Mansell was a race winner at 41.

Mansell was gifted a race win at the age of 41.

#17093 LiJu914

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Posted 13 February 2012 - 13:06

Mansell was a race winner at 41.


...and looked poor that season against Hill for the most part -and also against Hakkinen the year after. A good example of a driver which wasn´t as good as he was before.

Edited by LiJu914, 13 February 2012 - 13:09.


#17094 DutchCruijff

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Posted 13 February 2012 - 13:07

And no driver has since even come close to this feat. Which leaves either five subsequent decades of f1 pilots utter sh*t or your hypothesis, boy.

So you feel that if Schumacher was given the best car of the field, an advantage of 2-3/10ths, he wouldn't have a good chance of winning the WDC?

#17095 Buttoneer

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Posted 13 February 2012 - 13:17

...and looked poor that season against Hill for the most part -and also against Hakkinen the year after. A good example of a driver which wasn´t as good as he was before.

You're describing Schumacher's 2010.

#17096 LiJu914

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Posted 13 February 2012 - 13:22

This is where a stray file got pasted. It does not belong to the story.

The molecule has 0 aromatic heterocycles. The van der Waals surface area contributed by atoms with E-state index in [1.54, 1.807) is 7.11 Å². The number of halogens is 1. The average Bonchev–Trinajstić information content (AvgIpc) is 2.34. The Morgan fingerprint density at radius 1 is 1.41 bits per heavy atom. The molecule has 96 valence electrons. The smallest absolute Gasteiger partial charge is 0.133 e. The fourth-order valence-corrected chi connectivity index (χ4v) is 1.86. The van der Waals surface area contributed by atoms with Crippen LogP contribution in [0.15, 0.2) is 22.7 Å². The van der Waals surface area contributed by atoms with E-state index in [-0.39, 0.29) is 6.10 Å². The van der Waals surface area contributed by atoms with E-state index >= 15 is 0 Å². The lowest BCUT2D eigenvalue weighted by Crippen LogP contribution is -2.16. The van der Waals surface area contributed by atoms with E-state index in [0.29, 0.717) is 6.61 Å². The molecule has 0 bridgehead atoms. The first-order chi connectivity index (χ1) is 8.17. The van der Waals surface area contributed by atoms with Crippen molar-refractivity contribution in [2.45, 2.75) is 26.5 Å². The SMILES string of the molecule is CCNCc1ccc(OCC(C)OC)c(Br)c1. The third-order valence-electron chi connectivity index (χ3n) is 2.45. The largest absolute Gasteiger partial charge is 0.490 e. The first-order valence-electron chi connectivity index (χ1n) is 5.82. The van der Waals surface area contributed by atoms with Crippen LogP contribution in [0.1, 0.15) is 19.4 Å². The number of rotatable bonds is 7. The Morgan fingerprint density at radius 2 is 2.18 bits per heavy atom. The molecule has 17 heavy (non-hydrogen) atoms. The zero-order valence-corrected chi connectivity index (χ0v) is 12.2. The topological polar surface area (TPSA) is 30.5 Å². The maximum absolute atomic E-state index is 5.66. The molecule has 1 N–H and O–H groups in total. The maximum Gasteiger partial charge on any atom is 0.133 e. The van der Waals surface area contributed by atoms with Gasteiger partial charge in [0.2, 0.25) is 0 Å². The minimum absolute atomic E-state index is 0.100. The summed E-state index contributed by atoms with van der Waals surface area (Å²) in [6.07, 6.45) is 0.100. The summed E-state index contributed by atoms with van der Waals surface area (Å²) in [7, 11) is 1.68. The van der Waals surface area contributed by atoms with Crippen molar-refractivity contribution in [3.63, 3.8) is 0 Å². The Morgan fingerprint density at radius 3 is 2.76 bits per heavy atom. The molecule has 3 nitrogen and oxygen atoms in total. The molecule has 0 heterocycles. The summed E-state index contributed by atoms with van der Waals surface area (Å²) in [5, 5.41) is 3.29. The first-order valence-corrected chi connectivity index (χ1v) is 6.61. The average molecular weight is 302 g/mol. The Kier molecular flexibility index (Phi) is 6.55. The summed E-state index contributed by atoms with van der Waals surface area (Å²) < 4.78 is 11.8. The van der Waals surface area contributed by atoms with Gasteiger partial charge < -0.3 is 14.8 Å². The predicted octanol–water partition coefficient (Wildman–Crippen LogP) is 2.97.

You're describing Schumacher's 2010.


If i do, would that be anyhow contradictory?

#17097 Buttoneer

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Posted 13 February 2012 - 13:29

We won't know until you try.

#17098 MikeTekRacing

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Posted 13 February 2012 - 13:36

Mansell was a race winner at 41.

and what was the age average at that moment in time?
(not asking you for data, of course, just a thought)
recently we've had youngest race winner, youngest wdc, double wdc...the trend is clear

#17099 holiday

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Posted 13 February 2012 - 13:46

Mansell was a race winner at 41.


A race win is a far cry from a championship and in this particular case Nigel achieved it amid a lot of uncompetitive drives in 94 and 95. A perhaps better example would be his 1992 championship at the age of 39. Or Brabham's last WDC at the age of 40 in 1966. But still far away from Fangio's 46.



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#17100 DutchCruijff

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Posted 13 February 2012 - 13:50

and what was the age average at that moment in time?
(not asking you for data, of course, just a thought)
recently we've had youngest race winner, youngest wdc, double wdc...the trend is clear

The trend is that very, young special drivers are snapped up by big teams immediately ie. Vettel, Hamilton as opposed to very, young special drivers, such as Senna, Prost, Hakkinen, spending more so time developing in lower formulas or in lesser teams.